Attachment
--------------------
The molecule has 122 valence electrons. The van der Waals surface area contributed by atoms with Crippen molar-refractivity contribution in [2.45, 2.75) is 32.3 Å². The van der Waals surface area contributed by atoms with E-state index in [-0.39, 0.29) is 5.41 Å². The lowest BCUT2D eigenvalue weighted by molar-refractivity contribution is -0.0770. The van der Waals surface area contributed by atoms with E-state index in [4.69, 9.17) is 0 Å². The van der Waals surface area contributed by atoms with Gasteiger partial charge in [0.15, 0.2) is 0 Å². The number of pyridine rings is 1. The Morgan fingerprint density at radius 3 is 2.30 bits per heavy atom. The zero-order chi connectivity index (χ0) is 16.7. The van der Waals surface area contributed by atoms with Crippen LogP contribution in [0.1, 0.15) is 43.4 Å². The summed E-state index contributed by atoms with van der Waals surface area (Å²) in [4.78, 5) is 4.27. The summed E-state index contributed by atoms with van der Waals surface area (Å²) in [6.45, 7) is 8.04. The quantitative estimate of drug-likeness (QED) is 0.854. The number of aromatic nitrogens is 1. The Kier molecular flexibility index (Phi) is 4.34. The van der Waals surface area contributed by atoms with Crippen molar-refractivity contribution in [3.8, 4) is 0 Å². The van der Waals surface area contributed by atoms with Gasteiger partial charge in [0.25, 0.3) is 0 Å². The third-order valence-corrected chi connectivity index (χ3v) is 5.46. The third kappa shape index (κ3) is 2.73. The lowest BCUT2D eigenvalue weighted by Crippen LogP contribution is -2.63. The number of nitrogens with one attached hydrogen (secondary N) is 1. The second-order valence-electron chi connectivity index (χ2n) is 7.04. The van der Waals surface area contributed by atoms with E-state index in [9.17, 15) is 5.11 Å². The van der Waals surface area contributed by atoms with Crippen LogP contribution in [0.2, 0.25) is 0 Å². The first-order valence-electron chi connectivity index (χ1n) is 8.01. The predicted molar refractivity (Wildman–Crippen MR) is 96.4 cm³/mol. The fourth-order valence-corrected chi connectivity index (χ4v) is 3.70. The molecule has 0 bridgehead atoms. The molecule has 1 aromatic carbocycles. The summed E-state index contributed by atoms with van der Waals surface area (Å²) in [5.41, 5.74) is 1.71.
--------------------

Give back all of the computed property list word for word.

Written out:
The molecule has 122 valence electrons. The van der Waals surface area contributed by atoms with Crippen molar-refractivity contribution in [2.45, 2.75) is 32.3 Å². The van der Waals surface area contributed by atoms with E-state index in [-0.39, 0.29) is 5.41 Å². The lowest BCUT2D eigenvalue weighted by molar-refractivity contribution is -0.0770. The van der Waals surface area contributed by atoms with E-state index in [4.69, 9.17) is 0 Å². The van der Waals surface area contributed by atoms with Gasteiger partial charge in [0.15, 0.2) is 0 Å². The number of pyridine rings is 1. The Morgan fingerprint density at radius 3 is 2.30 bits per heavy atom. The zero-order chi connectivity index (χ0) is 16.7. The van der Waals surface area contributed by atoms with Crippen LogP contribution in [0.1, 0.15) is 43.4 Å². The summed E-state index contributed by atoms with van der Waals surface area (Å²) in [4.78, 5) is 4.27. The summed E-state index contributed by atoms with van der Waals surface area (Å²) in [6.45, 7) is 8.04. The quantitative estimate of drug-likeness (QED) is 0.854. The number of aromatic nitrogens is 1. The Kier molecular flexibility index (Phi) is 4.34. The van der Waals surface area contributed by atoms with Crippen molar-refractivity contribution in [3.8, 4) is 0 Å². The van der Waals surface area contributed by atoms with Gasteiger partial charge in [0.25, 0.3) is 0 Å². The third-order valence-corrected chi connectivity index (χ3v) is 5.46. The third kappa shape index (κ3) is 2.73. The lowest BCUT2D eigenvalue weighted by Crippen LogP contribution is -2.63. The number of nitrogens with one attached hydrogen (secondary N) is 1. The second-order valence-electron chi connectivity index (χ2n) is 7.04. The van der Waals surface area contributed by atoms with E-state index in [9.17, 15) is 5.11 Å². The van der Waals surface area contributed by atoms with Crippen LogP contribution in [0.2, 0.25) is 0 Å². The first-order valence-electron chi connectivity index (χ1n) is 8.01. The predicted molar refractivity (Wildman–Crippen MR) is 96.4 cm³/mol. The fourth-order valence-corrected chi connectivity index (χ4v) is 3.70. The molecule has 0 bridgehead atoms. The molecule has 1 aromatic carbocycles. The summed E-state index contributed by atoms with van der Waals surface area (Å²) in [5.41, 5.74) is 1.71.